(01-23-2020, 03:59 AM)classicdrogn Wrote: 1ghz dual-core w/4gb ram is actually decently usable with L-/Xubuntu, but I'd recommend double that at the minimum, and 16gb for futureproofing. 2
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Note that what you described is about the specs of a Raspberry Pi 4 -- the 4GB model. But at $55 even the maxed out model is pretty cheap. Still, because it's an ARM chip, you might end up on Raspbian which is nice enough, but stripped down in odd ways. (Like, it doesn't come with vim installed.)

I'm not sure I'd recommend the Pi for non-enthusiasts, though. For a simpler desktop experience, I'd choose one of the Ubuntu variants, or the closely related Linux Mint. But since I do most of my work on Apple products, I'm not a distro connoisseur.
"Kitto daijoubu da yo." - Sakura Kinomoto
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RE: Linux on the desktop?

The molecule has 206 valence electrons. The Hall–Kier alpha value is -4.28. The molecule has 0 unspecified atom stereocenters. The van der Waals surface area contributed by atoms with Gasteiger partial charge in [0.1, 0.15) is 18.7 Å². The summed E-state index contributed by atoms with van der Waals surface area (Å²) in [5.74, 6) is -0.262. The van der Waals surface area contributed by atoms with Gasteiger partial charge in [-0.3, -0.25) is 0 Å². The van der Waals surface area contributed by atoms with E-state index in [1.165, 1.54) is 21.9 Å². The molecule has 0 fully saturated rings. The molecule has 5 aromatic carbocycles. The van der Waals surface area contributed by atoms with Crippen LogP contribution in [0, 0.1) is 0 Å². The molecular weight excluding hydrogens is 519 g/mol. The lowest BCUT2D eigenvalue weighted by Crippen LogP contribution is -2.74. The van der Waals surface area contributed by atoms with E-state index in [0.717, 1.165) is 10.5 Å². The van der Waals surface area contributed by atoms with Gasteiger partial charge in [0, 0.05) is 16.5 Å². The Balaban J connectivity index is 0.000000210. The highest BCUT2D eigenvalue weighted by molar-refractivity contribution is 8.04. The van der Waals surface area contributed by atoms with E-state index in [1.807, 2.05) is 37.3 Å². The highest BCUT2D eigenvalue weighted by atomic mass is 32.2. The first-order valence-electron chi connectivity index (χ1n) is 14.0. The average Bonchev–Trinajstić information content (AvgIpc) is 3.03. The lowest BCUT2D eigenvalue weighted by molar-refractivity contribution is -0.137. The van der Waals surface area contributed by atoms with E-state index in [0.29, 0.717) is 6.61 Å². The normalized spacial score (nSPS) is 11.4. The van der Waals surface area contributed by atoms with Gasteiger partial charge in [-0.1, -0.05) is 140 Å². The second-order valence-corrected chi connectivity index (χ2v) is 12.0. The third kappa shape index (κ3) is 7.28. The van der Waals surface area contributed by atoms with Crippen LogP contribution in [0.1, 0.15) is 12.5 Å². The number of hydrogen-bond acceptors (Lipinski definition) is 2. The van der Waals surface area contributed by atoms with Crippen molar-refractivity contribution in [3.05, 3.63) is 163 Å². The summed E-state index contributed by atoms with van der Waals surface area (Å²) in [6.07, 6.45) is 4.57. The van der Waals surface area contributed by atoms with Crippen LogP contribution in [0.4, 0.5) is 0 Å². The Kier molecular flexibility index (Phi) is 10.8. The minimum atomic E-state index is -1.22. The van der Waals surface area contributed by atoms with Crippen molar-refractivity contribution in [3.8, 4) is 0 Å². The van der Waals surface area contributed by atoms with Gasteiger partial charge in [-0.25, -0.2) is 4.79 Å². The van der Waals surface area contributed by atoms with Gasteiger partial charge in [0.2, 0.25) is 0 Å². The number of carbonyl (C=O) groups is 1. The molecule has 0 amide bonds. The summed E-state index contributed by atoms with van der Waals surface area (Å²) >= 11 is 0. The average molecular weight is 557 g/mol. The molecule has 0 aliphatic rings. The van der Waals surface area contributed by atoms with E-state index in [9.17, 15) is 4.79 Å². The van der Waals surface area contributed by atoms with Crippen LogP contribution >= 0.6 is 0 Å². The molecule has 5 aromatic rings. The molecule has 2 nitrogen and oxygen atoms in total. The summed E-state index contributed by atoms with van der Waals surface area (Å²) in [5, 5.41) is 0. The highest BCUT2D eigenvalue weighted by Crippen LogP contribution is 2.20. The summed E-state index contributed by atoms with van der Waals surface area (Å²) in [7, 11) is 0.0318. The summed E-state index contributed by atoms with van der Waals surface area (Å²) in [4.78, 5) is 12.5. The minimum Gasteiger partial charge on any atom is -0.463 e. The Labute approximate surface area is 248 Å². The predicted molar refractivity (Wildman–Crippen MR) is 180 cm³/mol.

#5
Specifically, I'd recommend either waiting until April's Ubuntu release if you're going to use it, which will be a Long Terms Service version that gets continuing patches for issues that show up for... eight years, I think? 12.04 is just now being end-of-life'd anyway, while 18.04 is the currently available LTS since they're released every other year. Most of the variant flavors of Ubuntu drop almost simultaneously as well since the code base is by definition open. "End of life" isn't the death knell it might be considered for 'doze either (especially 'Doze8+ with their active MS-push system management schemes) though there are usually solid enough improvements to want to upgrade before it happens, and not much if any breakages from doing so.